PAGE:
From Edward Stevens
Philadelphia April 14th: 1802
The Bearer, Mr: O Hebert is an english Gentleman of easy Circumstances, interested in a Patent Right for a Discovery of a Mode of applying Steam for the Cure of certain Disorders. Altho’ the Discovery is not altogether new, yet I believe the Mode of Application is perfectly so. I am willing for the Good of Humanity to suppose that it possesses all the Virtue attributed to it by it’s Proprietor. The Interest which you take in the Promotion of Science in general; and more especially when it tends to the immediate Good of Mankind will excite a favourable Impression as to the Subject of this Letter and will I hope plead my Apology for presenting him to you.
I am, with Sentiments of the highest Respect, Sir Your most obedt: Servt:
RC (MoSHi: Jefferson Papers); at foot of first page: “The President of the U. States”; endorsed by TJ as received 19 Apr. and so recorded in SJL with notation “by mr. Hebert.”
Edward Stevens spent most of his early years in the West Indies, where he was a childhood friend of Alexander Hamilton on the island of St. Croix. He attended King’s College in New York, studied medicine at the University of Edinburgh, then entered practice on St. Croix and later at Philadelphia. In 1799, he was appointed U.S. consul general for Saint-Domingue, serving in the post until resigning in 1801. Although he enjoyed good relations with Toussaint-Louverture during his tenure, Stevens was also harshly criticized by Jacob Mayer, the U.S. consul at Cap-Français, and others for using his office for personal gain and harboring pro-British sympathies. TJ replaced him with Tobias Lear in May 1801 (Syrett, Hamilton description begins Harold C. Syrett and others, eds., The Papers of Alexander Hamilton, New York, 1961–87, 27 vols. description ends , 9:287n; 26:117n; Tansill, Caribbean Diplomacy description begins Charles C. Tansill, The United States and Santo Domingo, 1798–1873: A Chapter in Caribbean Diplomacy, Baltimore, 1938; repr. Gloucester, Mass., 1967 description ends , 58–64, 78, 81–2; Madison, Papers description begins William T. Hutchinson, Robert A. Rutland, J. C. A. Stagg, and others, eds., The Papers of James Madison, Chicago and Charlottesville, 1962–, 32 vols. Sec. of State Ser., 1986–, 8 vols. Pres. Ser., 1984–, 6 vols. Ret. Ser., 2009–, 1 vol. description ends , Sec. of State Ser., 1:127–9; 8:563–4; Vol. 33:447–8, 670, 675).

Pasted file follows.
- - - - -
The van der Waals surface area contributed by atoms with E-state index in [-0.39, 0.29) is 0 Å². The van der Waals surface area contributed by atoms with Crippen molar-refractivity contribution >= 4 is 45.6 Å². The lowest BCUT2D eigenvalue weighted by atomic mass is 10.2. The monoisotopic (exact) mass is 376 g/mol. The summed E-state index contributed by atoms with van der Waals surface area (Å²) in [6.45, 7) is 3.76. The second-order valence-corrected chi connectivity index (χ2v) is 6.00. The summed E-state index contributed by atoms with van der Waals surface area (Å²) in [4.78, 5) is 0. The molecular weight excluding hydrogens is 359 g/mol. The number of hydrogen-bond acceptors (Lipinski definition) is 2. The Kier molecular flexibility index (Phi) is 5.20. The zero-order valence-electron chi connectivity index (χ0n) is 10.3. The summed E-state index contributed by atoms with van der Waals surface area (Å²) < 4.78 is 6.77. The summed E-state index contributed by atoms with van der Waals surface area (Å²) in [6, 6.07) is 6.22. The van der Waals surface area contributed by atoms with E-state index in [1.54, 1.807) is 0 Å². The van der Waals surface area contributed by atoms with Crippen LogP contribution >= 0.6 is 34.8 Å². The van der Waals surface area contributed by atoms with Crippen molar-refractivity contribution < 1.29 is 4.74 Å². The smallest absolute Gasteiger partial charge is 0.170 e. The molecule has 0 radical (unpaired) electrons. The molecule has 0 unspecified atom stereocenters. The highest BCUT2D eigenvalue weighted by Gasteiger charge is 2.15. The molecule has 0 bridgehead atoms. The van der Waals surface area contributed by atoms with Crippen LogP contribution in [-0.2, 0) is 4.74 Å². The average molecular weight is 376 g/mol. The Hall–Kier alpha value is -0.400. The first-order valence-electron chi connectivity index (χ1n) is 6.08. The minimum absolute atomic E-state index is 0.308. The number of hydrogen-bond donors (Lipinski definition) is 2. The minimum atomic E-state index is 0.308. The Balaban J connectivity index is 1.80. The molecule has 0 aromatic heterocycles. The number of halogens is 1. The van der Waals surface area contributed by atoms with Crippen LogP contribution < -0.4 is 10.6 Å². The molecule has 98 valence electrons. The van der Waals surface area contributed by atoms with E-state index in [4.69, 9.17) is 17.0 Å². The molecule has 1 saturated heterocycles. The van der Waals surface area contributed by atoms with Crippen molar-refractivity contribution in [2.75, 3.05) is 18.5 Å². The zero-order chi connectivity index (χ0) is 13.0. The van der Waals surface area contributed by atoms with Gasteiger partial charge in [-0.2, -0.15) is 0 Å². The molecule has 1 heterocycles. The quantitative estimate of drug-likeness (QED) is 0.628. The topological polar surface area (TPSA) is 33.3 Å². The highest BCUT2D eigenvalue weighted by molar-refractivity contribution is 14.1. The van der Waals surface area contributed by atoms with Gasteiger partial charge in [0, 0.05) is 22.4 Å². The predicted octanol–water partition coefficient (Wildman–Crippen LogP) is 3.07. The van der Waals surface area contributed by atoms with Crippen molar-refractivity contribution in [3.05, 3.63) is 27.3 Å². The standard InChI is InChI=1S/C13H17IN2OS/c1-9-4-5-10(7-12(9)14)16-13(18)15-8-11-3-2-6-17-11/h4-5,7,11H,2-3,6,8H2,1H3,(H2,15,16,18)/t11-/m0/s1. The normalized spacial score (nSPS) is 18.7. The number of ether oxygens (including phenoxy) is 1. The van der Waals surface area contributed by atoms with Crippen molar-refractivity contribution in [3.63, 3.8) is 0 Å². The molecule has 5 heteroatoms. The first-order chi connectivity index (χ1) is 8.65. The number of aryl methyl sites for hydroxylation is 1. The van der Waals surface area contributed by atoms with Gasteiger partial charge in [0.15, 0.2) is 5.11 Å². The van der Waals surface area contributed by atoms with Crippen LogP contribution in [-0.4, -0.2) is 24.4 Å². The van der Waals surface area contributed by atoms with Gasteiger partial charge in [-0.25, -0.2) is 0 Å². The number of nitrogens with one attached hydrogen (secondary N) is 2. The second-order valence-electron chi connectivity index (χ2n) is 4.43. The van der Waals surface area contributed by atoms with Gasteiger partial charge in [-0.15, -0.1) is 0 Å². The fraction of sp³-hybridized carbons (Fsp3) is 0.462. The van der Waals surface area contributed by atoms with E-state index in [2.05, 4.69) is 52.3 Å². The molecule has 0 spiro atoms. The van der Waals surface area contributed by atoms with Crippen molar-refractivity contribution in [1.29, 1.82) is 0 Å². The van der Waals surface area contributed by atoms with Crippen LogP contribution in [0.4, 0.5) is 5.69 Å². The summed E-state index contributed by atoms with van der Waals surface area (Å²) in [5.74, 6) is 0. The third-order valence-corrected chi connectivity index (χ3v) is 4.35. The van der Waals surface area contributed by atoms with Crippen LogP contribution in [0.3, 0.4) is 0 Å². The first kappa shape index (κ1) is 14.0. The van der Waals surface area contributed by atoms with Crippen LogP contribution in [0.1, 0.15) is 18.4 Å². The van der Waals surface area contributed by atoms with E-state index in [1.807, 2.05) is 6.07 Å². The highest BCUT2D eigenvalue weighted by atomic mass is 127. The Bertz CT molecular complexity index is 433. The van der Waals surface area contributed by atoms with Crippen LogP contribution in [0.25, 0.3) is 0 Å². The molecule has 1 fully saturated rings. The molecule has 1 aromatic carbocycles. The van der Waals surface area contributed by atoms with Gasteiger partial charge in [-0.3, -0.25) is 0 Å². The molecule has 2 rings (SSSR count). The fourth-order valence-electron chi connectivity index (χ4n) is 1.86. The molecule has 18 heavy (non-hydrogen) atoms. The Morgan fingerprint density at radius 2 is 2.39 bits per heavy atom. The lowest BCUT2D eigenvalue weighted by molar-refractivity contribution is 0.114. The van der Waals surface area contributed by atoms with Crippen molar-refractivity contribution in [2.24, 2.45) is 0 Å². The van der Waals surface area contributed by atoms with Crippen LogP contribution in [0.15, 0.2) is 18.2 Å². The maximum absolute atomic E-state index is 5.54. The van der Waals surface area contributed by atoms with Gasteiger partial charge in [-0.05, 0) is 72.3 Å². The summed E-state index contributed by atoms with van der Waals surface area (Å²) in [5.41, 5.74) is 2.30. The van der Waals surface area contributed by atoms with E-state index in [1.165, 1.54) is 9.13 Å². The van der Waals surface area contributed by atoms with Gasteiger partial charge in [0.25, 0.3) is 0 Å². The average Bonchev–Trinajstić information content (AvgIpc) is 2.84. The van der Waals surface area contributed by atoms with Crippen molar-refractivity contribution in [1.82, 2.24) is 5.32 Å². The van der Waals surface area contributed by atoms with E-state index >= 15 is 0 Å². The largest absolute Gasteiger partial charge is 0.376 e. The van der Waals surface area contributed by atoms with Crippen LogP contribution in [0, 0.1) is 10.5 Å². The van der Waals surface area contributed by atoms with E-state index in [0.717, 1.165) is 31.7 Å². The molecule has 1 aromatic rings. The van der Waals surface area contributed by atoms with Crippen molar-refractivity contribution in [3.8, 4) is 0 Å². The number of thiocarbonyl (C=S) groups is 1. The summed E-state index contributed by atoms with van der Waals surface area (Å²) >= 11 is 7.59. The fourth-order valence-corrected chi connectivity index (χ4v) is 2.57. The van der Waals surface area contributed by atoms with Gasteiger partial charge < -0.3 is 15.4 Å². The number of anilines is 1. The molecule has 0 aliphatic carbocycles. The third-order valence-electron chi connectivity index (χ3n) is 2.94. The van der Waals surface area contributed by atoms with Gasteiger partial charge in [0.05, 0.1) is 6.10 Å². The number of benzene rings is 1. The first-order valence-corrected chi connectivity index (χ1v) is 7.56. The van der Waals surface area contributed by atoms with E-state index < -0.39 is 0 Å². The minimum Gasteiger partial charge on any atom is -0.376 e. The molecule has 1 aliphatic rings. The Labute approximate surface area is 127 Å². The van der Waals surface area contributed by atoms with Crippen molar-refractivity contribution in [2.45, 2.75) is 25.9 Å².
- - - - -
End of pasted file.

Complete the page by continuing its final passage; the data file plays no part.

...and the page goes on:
Physician H. O. HEBERT presented TJ with an engraving of his proposed “Air Pump Vapour Bath,” as used in England to treat victims of gout, rheumatism, and other maladies. On 19 July 1802, he would write TJ that a working model of his machine was completed and “fit for immediate Operation” (Hebert’s Air Pump Vapour Bath [Philadelphia, 1802; Shaw-Shoemaker description begins Ralph R. Shaw and Richard H. Shoemaker, comps., American Bibliography: A Preliminary Checklist for 1801–1819, New York, 1958–63, 22 vols. description ends , No. 2391]).